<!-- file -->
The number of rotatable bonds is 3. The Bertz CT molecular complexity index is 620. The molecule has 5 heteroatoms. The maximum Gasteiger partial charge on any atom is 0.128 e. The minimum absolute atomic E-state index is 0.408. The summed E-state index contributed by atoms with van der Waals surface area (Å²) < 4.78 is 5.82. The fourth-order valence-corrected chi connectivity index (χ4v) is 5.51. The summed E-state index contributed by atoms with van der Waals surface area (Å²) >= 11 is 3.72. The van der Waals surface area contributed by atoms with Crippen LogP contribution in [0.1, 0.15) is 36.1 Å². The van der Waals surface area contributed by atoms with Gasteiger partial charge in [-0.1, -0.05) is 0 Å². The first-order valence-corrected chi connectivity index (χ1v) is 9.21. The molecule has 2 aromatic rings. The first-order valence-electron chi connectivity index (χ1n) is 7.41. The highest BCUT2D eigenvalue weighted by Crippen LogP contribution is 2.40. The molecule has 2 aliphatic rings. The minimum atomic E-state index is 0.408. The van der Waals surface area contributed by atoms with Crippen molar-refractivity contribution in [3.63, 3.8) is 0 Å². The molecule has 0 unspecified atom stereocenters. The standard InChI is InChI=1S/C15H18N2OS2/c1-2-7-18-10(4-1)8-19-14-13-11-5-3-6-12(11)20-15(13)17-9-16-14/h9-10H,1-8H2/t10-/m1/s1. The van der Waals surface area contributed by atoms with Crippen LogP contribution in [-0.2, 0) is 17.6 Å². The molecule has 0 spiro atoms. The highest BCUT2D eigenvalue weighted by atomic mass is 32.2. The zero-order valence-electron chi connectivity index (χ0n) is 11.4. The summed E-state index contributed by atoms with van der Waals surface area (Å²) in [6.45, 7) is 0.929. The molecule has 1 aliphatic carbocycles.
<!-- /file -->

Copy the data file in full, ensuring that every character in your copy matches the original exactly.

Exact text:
The number of rotatable bonds is 3. The Bertz CT molecular complexity index is 620. The molecule has 5 heteroatoms. The maximum Gasteiger partial charge on any atom is 0.128 e. The minimum absolute atomic E-state index is 0.408. The summed E-state index contributed by atoms with van der Waals surface area (Å²) < 4.78 is 5.82. The fourth-order valence-corrected chi connectivity index (χ4v) is 5.51. The summed E-state index contributed by atoms with van der Waals surface area (Å²) >= 11 is 3.72. The van der Waals surface area contributed by atoms with Crippen LogP contribution in [0.1, 0.15) is 36.1 Å². The van der Waals surface area contributed by atoms with Gasteiger partial charge in [-0.1, -0.05) is 0 Å². The first-order valence-corrected chi connectivity index (χ1v) is 9.21. The molecule has 2 aromatic rings. The first-order valence-electron chi connectivity index (χ1n) is 7.41. The highest BCUT2D eigenvalue weighted by Crippen LogP contribution is 2.40. The molecule has 2 aliphatic rings. The minimum atomic E-state index is 0.408. The van der Waals surface area contributed by atoms with Crippen molar-refractivity contribution in [3.63, 3.8) is 0 Å². The molecule has 0 unspecified atom stereocenters. The standard InChI is InChI=1S/C15H18N2OS2/c1-2-7-18-10(4-1)8-19-14-13-11-5-3-6-12(11)20-15(13)17-9-16-14/h9-10H,1-8H2/t10-/m1/s1. The van der Waals surface area contributed by atoms with Crippen LogP contribution in [-0.2, 0) is 17.6 Å². The molecule has 0 spiro atoms. The highest BCUT2D eigenvalue weighted by atomic mass is 32.2. The zero-order valence-electron chi connectivity index (χ0n) is 11.4. The summed E-state index contributed by atoms with van der Waals surface area (Å²) in [6.45, 7) is 0.929. The molecule has 1 aliphatic carbocycles.